Becoming a Digital Nomad
My last post on this topic spoke about my interest in the idea of putting all my “stuff” on the cloud and then leaving these chilly shores for warmer climes.
To become a homeless world wanderer apparently has precedent. I don’t mean the sort of homeless wanderer typified by a gap year student or an actual hobo, I mean to have no fixed abode or regular income and to be able to live at any time in any country that I wish. Here’s an explanation by Cherie Ve Ard of her definitions Digital Nomad does capture it quite well I like Technomad too but it may be hard to separate “Tech-nomad” from “Techno-mad” so perhaps I’ll stick with Digital Nomad.
Unlike most of the Digital Nomads out there, I’m planning on keeping my day job while living itinerantly: I’ve been taking 3 months out each year and staying in one location at a time and setting up home there for the duration, last year was New York City, this year I’m planning on Brazil. Eventually I intend to become more consistently nomadic.
I will be documenting how I’m keeping all of my projects going while having no fixed abode and not living on the same continent as my office. I’m particularly interested in how you can exploit cloud technologies and technology in general, hence my use of the term “Cloudsploitation”!
So what do I need to do to get to the point where I can move at will from country to country?
An agreeable boss!
This takes a while and it does help to have the right sort of job! I usually work from home and travel to customers all over the world so theoretically I could live anywhere, practically it does help to live in a European or American timezone. I spent a long time establishing trust and demonstrating value to get to the point I could do this and still keep my job.
Getting rid of all my stuff
It seems I have developed some bad packrat habits which means I have a lot of pruning to do: Forty-odd years of stuff that has followed me around that I now need to deal with! The local charity shop staff have seen a lot of me over the last few months, however the things I own that are of the biggest problem are years of paperwork files, books, vinyl and movies, and while I can live without some of the physical objects, I do still want to access the information they contain.
So I’m faced with some major challenges as to what to keep, what to digitise, what to store and what to throw away. I have no allusions towards asceticism, I like the benefits of the modern world too much, but how can I have access to what I want, where I want, without the expense of storing everything or the expense of renting a flat I won’t be living in.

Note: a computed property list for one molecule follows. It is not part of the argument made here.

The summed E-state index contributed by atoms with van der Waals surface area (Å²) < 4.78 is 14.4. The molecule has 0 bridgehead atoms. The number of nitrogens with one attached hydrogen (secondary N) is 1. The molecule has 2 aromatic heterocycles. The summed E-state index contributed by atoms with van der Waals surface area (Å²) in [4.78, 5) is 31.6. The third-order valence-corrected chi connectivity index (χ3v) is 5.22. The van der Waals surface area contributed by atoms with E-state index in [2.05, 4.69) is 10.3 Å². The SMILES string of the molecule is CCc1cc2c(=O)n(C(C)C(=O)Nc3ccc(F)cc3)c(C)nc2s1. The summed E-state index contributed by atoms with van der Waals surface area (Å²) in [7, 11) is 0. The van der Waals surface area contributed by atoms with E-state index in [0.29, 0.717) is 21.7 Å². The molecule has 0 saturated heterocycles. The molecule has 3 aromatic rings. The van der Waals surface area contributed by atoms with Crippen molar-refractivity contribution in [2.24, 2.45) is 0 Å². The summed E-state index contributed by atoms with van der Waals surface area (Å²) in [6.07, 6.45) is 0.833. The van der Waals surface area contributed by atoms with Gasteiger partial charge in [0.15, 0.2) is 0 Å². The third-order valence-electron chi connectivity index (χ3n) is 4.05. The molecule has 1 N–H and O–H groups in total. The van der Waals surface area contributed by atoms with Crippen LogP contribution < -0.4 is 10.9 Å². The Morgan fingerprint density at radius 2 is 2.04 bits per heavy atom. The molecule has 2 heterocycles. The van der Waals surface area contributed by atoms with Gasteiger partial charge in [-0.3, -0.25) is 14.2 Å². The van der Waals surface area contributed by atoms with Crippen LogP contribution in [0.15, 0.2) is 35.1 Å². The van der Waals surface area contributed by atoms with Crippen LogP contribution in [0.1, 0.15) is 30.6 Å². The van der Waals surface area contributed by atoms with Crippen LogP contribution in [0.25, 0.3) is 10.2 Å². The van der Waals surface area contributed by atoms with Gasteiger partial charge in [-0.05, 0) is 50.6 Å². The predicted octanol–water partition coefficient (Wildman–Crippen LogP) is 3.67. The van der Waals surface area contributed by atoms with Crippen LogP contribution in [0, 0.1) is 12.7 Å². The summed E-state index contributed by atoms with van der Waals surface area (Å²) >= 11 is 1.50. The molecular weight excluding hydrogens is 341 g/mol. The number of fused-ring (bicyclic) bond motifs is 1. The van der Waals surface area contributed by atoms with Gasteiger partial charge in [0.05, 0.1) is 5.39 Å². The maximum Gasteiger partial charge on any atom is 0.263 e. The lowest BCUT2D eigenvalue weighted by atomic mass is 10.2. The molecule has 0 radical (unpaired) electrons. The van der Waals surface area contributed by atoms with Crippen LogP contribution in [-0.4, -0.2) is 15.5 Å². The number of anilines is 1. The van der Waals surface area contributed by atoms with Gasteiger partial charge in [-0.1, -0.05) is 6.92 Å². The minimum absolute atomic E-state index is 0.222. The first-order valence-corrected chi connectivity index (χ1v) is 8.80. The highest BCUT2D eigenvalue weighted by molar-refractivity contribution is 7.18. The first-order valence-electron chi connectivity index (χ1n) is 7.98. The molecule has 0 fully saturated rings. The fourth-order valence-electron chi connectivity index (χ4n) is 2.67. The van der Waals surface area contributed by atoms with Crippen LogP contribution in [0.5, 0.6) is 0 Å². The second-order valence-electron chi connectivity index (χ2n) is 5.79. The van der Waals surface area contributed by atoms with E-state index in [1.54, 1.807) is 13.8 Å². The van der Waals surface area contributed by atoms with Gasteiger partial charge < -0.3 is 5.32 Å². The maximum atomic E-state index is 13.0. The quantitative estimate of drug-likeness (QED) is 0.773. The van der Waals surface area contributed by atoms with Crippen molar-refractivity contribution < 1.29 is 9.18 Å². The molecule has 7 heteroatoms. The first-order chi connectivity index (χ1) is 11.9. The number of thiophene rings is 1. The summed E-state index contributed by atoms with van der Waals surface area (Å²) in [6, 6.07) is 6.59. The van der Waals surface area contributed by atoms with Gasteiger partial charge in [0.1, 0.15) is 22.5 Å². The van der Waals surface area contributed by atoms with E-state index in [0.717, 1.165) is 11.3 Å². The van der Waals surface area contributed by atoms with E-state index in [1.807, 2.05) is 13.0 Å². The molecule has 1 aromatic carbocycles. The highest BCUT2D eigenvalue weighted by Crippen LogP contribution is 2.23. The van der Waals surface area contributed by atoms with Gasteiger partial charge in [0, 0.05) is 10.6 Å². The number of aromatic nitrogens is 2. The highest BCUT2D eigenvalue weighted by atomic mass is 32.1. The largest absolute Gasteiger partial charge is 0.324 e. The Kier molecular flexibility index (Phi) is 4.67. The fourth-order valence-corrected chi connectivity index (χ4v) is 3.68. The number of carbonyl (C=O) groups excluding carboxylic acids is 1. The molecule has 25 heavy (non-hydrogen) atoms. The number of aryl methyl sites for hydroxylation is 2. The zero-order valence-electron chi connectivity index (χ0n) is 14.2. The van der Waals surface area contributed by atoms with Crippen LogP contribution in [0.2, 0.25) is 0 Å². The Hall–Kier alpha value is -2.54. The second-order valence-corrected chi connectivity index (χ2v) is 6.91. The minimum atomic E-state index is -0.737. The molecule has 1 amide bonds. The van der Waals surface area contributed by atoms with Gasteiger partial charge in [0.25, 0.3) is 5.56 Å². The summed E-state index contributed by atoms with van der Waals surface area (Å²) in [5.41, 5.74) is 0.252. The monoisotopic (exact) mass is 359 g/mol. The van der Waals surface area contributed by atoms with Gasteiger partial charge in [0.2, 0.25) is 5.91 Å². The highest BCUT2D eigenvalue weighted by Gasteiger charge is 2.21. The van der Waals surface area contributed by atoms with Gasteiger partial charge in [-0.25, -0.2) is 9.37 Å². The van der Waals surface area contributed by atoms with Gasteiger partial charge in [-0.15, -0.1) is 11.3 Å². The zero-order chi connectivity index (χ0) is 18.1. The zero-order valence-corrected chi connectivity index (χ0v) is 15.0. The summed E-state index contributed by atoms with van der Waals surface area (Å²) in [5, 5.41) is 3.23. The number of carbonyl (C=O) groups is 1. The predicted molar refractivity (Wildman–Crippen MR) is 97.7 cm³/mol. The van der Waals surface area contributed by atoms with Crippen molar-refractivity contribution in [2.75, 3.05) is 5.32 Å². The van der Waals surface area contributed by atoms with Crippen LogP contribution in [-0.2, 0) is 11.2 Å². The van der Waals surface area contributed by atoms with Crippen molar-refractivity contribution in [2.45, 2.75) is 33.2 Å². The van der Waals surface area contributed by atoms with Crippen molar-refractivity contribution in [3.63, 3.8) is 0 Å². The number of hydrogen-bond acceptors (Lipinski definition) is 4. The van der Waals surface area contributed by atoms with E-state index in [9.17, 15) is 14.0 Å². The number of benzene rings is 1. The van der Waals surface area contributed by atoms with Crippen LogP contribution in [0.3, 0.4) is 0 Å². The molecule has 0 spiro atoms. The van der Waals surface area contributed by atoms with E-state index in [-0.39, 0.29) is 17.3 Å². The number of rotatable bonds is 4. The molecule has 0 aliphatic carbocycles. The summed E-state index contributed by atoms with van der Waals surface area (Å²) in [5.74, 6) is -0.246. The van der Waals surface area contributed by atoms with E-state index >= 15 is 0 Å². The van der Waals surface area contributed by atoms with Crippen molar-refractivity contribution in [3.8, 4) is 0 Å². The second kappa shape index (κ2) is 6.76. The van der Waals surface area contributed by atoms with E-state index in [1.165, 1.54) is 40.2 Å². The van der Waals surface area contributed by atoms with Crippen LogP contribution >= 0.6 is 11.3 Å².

When I moved to Scotland from London in 2007 I had to do a lot of clearing out, years of accumulated junk that had followed me around from house to flat to apartment to storage unit. I spent a few weekends driving boxes of stuff to the nearest dump as well as packing up years of admin paperwork, courseware and books. I moved everything I thought I needed into a flat in Glasgow and I put everything else into a storage unit.
I have had a number of clear outs since 2007; the “fiction book clear out” of 2011 for example, where anything I wanted to keep I’ve since re-bought in ebook format. After a few years of paying for storage and motivated by a solo move into another Glasgow flat, and some uncertainty around my employment, I decided it was a better idea to empty the storage unit and cut my costs. So I ended up with a very full 1 bedroom flat with my complete library of non-fiction books - 7 six foot bookcases, a vinyl record collection, a crate of hand crafted Chinese swords, much of my personal circus and sports equipment, and a whole load of other stuff.
I started last year by digitising all the paperwork I would need while in the US for 3 months. I have now gone completely digital for almost everything, but I still had a huge pile of historic paper records I don’t want to throw away and still want access to it. Over the last six months it has now almost all been digitised, thanks to some able help from a range of friends and friends of friends who needed some part time admin work. I have also completed digitising 100% of my CDs and probably 95% of my DVD collection. I now have many terabytes of data stored in the cloud. My current project is digitising my large reference book library.
A system to store, access and back up all my data while on the move
A simple answer for most people could be Dropbox and that works for some files, but I have more data than I can fit on a hard drive, so I need a cloud server somewhere for files I need access to anywhere but don’t need cluttering my everyday hard drive. I also need a better backup strategy than Dropbox can offer. I still maintain physical storage as part of my backup strategy but almost everything is accessible via the cloud.
Physical mail and a real address
If you have a bank account you usually need a real physical address, and the reality is that you generally need to receive your mail from a variety of different organisations. If your mum or a friend isn’t an suitable proxy option then you need a service to help out.
What to take
It helps to pack light but If I am staying in one place for a few months it may help to have access to more than just the 25Kg allowed by airlines. I do take little and buy when I’m there but sometimes I want things you either can’t buy locally or it’s cheaper to ship.
Rethinking your finances
Changing your way of living means a radical rethink of your finances and what you spend where, including accommodation costs travel and in my case cloud hosting costs.
I’m going to write in more depth on each of these topics as my journey progresses as well as keep a travelogue of my experiences.